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Traditionally hostility towards Jews was based on religious grounds and various myths around them. A new racial antisemitism emerged in the last third of the 19th Century.

The new pseudo-scientific antisemitism claimed that Jewish people belonged to an ‘inferior race’ in contrast to the ‘superior German Aryan race’.  Thus giving antisemitism a new dimension. The new antisemitism falsely deemed Jewish people as ‘genetically evil’ without the possibility to change – for example, through baptism.

A photograph of the book cover for "The Wandering Jew" by Gustave Dore.

Eduard Fuchs chose “The Wandering Jew”, by Gustave Dore, as the cover image for his collection of antisemitic caricatures through the ages in 1921. For Fuchs the haunted wanderer summarised the traditional antisemitic prejudice: Jewish people remain alien within Christian nations and are condemned to eternal migration.
© National Holocaust Centre and Museum

Key themes of modern antisemitism

It was claimed that supposedly Jewish interests threatened the German nation. Jewish people became the focal point of a nationalistic imagination that projected many negatives and fears of modern society onto them:

  • growing class divisions;
  • secularisation; and
  • materialism.

The front cover of this national-socialist propaganda booklet, “Trust No Fox“, highlights a central prejudice of modern antisemitism. The book illustrates for primary children in bright colours and rhyme the many ways in which the supposedly ‘evil character’ of Jews disrupted German society. Jews are falsely portrayed as dishonest and of cunning character.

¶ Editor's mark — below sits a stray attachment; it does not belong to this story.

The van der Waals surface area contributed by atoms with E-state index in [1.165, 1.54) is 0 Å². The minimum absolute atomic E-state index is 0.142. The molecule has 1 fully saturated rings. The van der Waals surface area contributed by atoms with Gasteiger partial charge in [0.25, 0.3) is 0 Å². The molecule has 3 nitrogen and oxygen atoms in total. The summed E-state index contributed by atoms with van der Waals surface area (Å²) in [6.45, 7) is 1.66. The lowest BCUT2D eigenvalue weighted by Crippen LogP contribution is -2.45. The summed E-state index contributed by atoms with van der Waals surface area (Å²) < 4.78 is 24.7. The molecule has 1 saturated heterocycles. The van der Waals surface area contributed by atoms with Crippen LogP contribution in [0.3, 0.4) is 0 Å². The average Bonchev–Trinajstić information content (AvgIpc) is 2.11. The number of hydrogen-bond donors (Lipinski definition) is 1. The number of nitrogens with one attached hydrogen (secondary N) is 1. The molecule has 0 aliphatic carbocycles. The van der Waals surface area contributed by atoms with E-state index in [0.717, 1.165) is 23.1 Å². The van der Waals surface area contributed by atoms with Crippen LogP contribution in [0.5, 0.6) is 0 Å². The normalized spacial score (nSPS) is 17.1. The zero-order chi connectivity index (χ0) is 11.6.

© National Holocaust Centre and Museum

Antisemitism and Nazi ideology

The core Nazi leaders were violent antisemites who believed that Jewish people polluted healthy German blood and led an international conspiracy against Germany. Jews were defined as the enemy within, competing for vital resources.

How did Jewish children experience the growing social isolation under Nazi rule? What did parents do to help them? 
© National Holocaust Centre and Museum

Within the Nazi ideology the struggle for survival between the “Aryan” and the “Jewish” race made it imperative to exclude Jewish people from citizenship and to expel them from the German nation. Ultimately, this lead to deportations and genocide.

Nazi ideology frequently served as welcome justification for the pursuit of personal interests. It allowed those who stole Jewish assets to see themselves as guardians of the common good. Ruth David describes how the Mayor of her hometown appropriated her father’s factory under the pretext to create jobs.
© National Holocaust Centre and Museum